Could hot-dogs increase your cancer risk?

Let’s face it: no matter how you dress them, hot-dogs are not exactly a healthy meal! A new American study doesn’t improve their nutritional profile: according to Nebraska researchers, hot-dog wieners could cause genetic mutations that are at the root of some cancers.

Let’s face it: no matter how you dress them, hot-dogs are not exactly a healthy meal! A new American study doesn’t improve their nutritional profile: according to Nebraska researchers, hot-dog wieners could cause genetic mutations that are at the root of some cancers.

The researchers extracted a purified aqueous solution from store-bought hot-dogs and then added nitrites to the liquid in order to produce a nitrosamine-rich extract. Nitrosamines are groups of chemicals that form when nitrites used to preserve food come into contact with various amines formed by decomposing meat. Until quite recently, they were believed capable of altering genetic material and thus causing cancer. These study findings seem to confirm the hypothesis. The team also added the extract to salmonella bacteria, which underwent major genetic mutations after its stay in the “hot-dog juice”.

The scientists believe that the mutagenic powers of the purified nitrosamine solution, when combined with nitrites, could help explain the proven link between consuming nitrite-preserved meat products and the increase in the rate of colon cancer.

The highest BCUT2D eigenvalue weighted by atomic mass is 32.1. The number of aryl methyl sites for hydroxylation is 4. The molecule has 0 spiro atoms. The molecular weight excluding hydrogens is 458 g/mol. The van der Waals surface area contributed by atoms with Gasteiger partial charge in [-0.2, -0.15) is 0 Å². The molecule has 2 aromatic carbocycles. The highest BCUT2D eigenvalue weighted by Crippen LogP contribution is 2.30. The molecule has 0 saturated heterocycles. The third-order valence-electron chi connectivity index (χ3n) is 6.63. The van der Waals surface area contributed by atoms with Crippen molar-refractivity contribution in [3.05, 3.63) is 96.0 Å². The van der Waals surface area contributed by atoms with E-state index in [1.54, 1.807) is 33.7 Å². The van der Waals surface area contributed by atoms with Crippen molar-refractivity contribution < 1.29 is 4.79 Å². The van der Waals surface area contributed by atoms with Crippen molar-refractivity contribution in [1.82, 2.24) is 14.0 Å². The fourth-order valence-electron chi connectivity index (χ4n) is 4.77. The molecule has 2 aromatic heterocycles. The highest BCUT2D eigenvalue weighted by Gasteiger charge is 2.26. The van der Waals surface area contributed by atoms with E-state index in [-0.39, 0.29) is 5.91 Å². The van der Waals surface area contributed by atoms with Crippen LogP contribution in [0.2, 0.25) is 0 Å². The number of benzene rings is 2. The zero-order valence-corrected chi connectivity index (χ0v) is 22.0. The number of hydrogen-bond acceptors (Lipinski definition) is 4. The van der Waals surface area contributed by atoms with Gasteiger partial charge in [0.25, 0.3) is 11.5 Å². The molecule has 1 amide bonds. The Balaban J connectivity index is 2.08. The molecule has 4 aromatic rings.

Hot-dog wieners are not the only guilty offenders. All processed meats (e.g. ham, bacon, cold cuts and pâtés) are likely to have the same harmful effects, the main culprits being the nitrites and other substances added to meats to prolong their shelf life.

An increasing number of studies are finding an association between various cancers and eating a lot of red meat and processed meats. Far from forbidding them entirely, the studies rather suggest eating these foods in moderation and under certain conditions. Among other things, they recommend eating red meat once or twice a week and avoiding frying or grilling it (on the BBQ, for example). Charred red meat seems to produce substances called heterocyclic amines, which may also increase the risk of cancer. We would be better off eating more fish, poultry, legumes and soy products rather than red meat, and to add more fruits, vegetables and whole grains high in both fibre and antioxidants to our meals in order to reduce the risks associated with meat products.

Here’s to great health!

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